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Death in Tel Aviv: In 1942 the Zionist Avraham Stern (above) was shot by a British detective, Geoffrey Morton

Even by the standards of the seemingly endless cycle of violence that has plagued the Arab-Israeli conflict for more decades than most of us care to remember, the fanatical form of terrorism practised by the Stern gang has acquired a notoriety all of its own.

Named after Avraham Stern, the young Polish dandy with a penchant for poetry who became Palestine's most wanted man during the troubled era of the British mandate in the Thirties and Forties, the Stern gang adopted uncompromising tactics, leading to it being ostracised even by the mainstream Zionist establishment.

By the mid-Thirties, Arab resentment against the mounting tide of Jewish immigrants arriving in Palestine to escape anti-Semitic persecution in Europe had boiled over into a full-scale revolt. Faced with unprovoked attacks by Arab mobs, the Jewish inhabitants concluded that they could not rely on the British authorities to protect their interests, and increasingly relied on the Haganah, the Jewish defence militia and forerunner of the modern Israeli army, to defend themselves.

But for more hardline Zionists, like the revisionist Ze'ev Jabotinsky, defending Jewish communities was not enough. Rejecting the softly, softly approach of David Ben-Gurion, the left-leaning head of the Jewish Agency, Jabotinsky argued the Jews should go on the offensive against the Arabs if they were to stand any chance of establishing a state of their own. Before long his slogan, "Jewish youth, learn to shoot", had been adopted by more militant Jews, and the formation of the Irgun resulted in Jewish activists adopting the same tactics at the Arabs in their battle for survival.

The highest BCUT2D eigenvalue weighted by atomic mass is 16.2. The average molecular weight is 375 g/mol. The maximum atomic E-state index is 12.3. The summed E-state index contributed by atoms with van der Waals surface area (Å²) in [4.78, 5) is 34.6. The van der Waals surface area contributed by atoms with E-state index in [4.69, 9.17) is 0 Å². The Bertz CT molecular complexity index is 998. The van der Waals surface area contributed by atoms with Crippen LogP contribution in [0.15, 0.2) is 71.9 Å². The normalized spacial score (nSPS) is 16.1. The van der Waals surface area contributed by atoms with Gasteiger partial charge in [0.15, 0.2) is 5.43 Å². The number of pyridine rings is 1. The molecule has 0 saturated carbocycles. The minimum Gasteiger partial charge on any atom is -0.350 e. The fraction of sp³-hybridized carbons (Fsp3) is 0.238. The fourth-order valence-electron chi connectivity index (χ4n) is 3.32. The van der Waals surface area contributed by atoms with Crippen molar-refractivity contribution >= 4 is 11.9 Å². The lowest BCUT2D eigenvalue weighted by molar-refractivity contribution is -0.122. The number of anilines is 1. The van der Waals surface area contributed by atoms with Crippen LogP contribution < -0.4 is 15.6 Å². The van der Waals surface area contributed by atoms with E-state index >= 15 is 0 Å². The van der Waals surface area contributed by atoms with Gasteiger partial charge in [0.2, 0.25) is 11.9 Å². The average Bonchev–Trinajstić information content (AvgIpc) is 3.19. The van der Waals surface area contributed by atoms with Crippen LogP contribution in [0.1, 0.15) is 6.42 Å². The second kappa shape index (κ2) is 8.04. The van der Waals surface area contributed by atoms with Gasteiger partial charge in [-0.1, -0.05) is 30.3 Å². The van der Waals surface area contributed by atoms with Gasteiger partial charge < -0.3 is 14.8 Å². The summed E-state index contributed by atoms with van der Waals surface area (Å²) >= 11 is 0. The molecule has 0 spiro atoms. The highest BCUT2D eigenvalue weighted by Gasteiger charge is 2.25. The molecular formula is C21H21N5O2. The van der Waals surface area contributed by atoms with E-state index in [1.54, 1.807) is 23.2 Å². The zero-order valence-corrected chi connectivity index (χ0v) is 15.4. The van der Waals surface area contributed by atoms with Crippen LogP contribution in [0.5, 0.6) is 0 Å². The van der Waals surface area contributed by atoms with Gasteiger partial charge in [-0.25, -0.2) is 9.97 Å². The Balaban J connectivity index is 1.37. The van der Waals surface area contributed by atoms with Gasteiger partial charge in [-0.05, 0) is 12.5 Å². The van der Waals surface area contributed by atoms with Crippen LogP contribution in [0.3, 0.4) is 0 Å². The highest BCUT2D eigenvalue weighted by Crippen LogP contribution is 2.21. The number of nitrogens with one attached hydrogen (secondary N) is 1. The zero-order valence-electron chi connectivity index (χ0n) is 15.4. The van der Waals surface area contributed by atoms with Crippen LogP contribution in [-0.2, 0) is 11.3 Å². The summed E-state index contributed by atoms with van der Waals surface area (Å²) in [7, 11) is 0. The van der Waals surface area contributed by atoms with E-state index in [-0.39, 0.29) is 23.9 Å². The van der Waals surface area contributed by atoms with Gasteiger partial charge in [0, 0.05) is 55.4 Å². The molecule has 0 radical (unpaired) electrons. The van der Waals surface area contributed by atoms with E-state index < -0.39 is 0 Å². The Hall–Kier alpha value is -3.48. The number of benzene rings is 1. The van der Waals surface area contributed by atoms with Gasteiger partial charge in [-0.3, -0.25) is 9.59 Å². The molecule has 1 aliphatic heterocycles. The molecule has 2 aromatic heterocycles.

And, as Patrick Bishop explains in The Reckoning, his well-told and well-researched re-examination of the Stern legend, the growing militancy of revisionist Jewish leaders soon put them on a collision course with the British security authorities, who had the thankless task of trying to maintain the peace between two communities that were hell-bent on terrorising each other.

But, as Bishop points out, it was not until Stern came on the scene that the more extreme members of the Jewish community decided to direct their campaign of terrorism against the British authorities, with devastating consequences. According to one of Stern's early propaganda statements, the fundamental principle upon which they acted was that "the fate of the Jewish nation will be decided by Jewish armed force on the soil of the homeland".

Stern and his followers believed the best way to achieve their goal was to terrorise the British into abandoning their mandate to administer Palestine, thereby leaving the territory free for the Zionists to establish their own state. Indeed, so committed was Stern to defeating the British that, with the outbreak of the Second World War, Stern and his Jewish accomplices even went so far as to try to negotiate an alliance with the Nazis, in the bizarre belief that, if the Germans defeated the British in the Middle East, they would support the creation of an independent Jewish state.

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